You could write a book on the subject - in fact, several dozen have been written, but I think that gives some kind of overview.

As for the Nazis - apart from The Haavara Agreement with German Zionists, they also famously planned (and nearly executed) the Madagascar plan - the forcible transfer of European Jews to Madagascar, and then again with Generalplan Ost - the transfer of jews to the Soviet Union via Poland.

So - the transfer of European Jewry, forcibly or voluntarily was a shared goal of Zionism and Nazism. The Nazis wanted to remove Jews from Europe and Zionists wanted European Jews to leave Europe for Israel. The motivations are poles apart, but the goal was more or less identical.
 
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droid

Well-known member
Don't act like you've won by default here. If your argument rests on defining the goal of Zionism as "the removal of Jews from Europe" then, as vim has abundantly pointed out, that's a bankrupt position.

I'm going to leave it now because we're obviously at loggerheads.

No, we're not at loggerheads. Youve quoted me out of context, completely ignored all of my qualifiers, ignored substantive points in favour of nitpicking and pulled at increasingly tenuous straws to try and support your position - and this isnt the first time.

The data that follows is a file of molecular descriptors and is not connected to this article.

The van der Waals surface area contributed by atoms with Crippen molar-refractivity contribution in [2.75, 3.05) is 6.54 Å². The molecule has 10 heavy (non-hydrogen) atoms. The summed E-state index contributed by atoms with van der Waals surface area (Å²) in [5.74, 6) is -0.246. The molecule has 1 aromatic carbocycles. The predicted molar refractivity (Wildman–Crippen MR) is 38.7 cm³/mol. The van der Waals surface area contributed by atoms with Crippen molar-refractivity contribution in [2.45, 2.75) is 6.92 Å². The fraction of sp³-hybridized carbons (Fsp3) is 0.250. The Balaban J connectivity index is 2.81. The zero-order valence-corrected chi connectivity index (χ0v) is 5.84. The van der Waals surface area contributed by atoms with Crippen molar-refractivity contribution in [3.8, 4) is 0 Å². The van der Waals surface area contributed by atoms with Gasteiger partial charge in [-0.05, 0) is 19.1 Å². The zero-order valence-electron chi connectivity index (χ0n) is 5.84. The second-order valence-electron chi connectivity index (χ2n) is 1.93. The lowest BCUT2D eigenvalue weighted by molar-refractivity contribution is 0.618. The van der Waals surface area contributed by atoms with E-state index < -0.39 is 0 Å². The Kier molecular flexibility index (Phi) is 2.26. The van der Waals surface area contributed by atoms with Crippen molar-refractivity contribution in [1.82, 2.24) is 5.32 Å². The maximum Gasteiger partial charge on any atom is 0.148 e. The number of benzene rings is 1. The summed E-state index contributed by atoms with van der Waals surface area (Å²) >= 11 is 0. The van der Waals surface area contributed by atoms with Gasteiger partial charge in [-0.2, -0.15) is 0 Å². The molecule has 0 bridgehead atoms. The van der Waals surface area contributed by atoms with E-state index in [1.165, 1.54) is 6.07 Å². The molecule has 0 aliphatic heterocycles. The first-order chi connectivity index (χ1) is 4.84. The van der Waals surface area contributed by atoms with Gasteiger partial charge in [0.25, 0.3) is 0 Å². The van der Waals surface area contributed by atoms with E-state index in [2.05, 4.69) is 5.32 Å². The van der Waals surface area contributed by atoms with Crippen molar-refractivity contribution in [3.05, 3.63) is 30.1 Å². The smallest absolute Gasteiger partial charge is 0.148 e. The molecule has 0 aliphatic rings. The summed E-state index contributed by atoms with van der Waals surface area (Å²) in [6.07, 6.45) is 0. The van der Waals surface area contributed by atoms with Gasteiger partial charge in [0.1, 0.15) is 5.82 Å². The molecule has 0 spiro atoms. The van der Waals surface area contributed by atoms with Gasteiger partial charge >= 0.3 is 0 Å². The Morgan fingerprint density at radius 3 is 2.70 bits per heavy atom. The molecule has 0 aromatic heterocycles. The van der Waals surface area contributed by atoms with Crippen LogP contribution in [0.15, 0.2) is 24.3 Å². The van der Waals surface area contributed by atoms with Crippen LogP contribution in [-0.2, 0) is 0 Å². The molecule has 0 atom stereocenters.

I have disagreed with many people here on political threads. Occasionally Im right, occasionally Im wrong, but even those with whom Ive disagreed most passionately, Vimothy, Craner (and their ilk), I can respect for the fact that they generally play by the rules of decent debate - and I certainly cant remember anyone who has so consistently deployed the kinds of intellectually dishonest arguments that you seem to be doing nowadays.
 
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vimothy

yurp
Well, no thats not true, or at best, its semantics. The concepts of European emigration and a Jewish national homeland are utterly entwined - one could not exist without the other.

Maybe so, and maybe there are also some uncomfortable points of intersection between Nazism and Zionism, but it seems to me to be a crucial distinction to say that this,

The Nazis wanted to remove Jews from Europe

Is not the same as this,

Zionists wanted European Jews to leave Europe for Israel
 

droid

Well-known member
Do you agree that Britain and the Soviet Union shared the common goal of defeating the Nazis?
 

droid

Well-known member
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vimothy

yurp
But the difference is that there was a common goal, whereas I don't think that's the case here. It's too strong to say that the Zionists wanted to ethnically cleanse Europe of its Jews, even though if the Zionists were satisfied in their ultimate aim, it would leave Europe in the same state (i.e., without the presence of any Jewish people).